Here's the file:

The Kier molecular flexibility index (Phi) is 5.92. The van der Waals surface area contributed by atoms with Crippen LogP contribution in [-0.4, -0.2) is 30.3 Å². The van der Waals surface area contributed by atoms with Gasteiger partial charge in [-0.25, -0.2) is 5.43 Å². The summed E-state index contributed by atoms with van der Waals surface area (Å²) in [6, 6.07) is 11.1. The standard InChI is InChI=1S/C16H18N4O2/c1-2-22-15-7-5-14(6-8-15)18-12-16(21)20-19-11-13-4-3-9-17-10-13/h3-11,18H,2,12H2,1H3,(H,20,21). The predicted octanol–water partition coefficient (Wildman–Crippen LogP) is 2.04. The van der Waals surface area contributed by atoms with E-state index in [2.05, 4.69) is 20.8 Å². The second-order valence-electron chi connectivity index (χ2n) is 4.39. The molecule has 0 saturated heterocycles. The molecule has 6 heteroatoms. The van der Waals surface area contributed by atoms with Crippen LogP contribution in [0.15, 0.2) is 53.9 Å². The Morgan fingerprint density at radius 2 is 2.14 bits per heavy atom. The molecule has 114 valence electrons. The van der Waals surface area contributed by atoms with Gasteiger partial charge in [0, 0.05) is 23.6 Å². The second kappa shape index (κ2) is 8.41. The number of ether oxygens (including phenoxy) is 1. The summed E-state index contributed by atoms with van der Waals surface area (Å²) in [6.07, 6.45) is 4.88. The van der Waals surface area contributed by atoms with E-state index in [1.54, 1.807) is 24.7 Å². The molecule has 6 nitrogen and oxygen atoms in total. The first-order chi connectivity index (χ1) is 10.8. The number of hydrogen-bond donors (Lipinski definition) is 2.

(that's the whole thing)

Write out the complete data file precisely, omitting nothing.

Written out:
The Kier molecular flexibility index (Phi) is 5.92. The van der Waals surface area contributed by atoms with Crippen LogP contribution in [-0.4, -0.2) is 30.3 Å². The van der Waals surface area contributed by atoms with Gasteiger partial charge in [-0.25, -0.2) is 5.43 Å². The summed E-state index contributed by atoms with van der Waals surface area (Å²) in [6, 6.07) is 11.1. The standard InChI is InChI=1S/C16H18N4O2/c1-2-22-15-7-5-14(6-8-15)18-12-16(21)20-19-11-13-4-3-9-17-10-13/h3-11,18H,2,12H2,1H3,(H,20,21). The predicted octanol–water partition coefficient (Wildman–Crippen LogP) is 2.04. The van der Waals surface area contributed by atoms with E-state index in [2.05, 4.69) is 20.8 Å². The second-order valence-electron chi connectivity index (χ2n) is 4.39. The molecule has 0 saturated heterocycles. The molecule has 6 heteroatoms. The van der Waals surface area contributed by atoms with Crippen LogP contribution in [0.15, 0.2) is 53.9 Å². The Morgan fingerprint density at radius 2 is 2.14 bits per heavy atom. The molecule has 114 valence electrons. The van der Waals surface area contributed by atoms with Gasteiger partial charge in [0, 0.05) is 23.6 Å². The second kappa shape index (κ2) is 8.41. The number of ether oxygens (including phenoxy) is 1. The summed E-state index contributed by atoms with van der Waals surface area (Å²) in [6.07, 6.45) is 4.88. The van der Waals surface area contributed by atoms with E-state index in [1.54, 1.807) is 24.7 Å². The molecule has 6 nitrogen and oxygen atoms in total. The first-order chi connectivity index (χ1) is 10.8. The number of hydrogen-bond donors (Lipinski definition) is 2.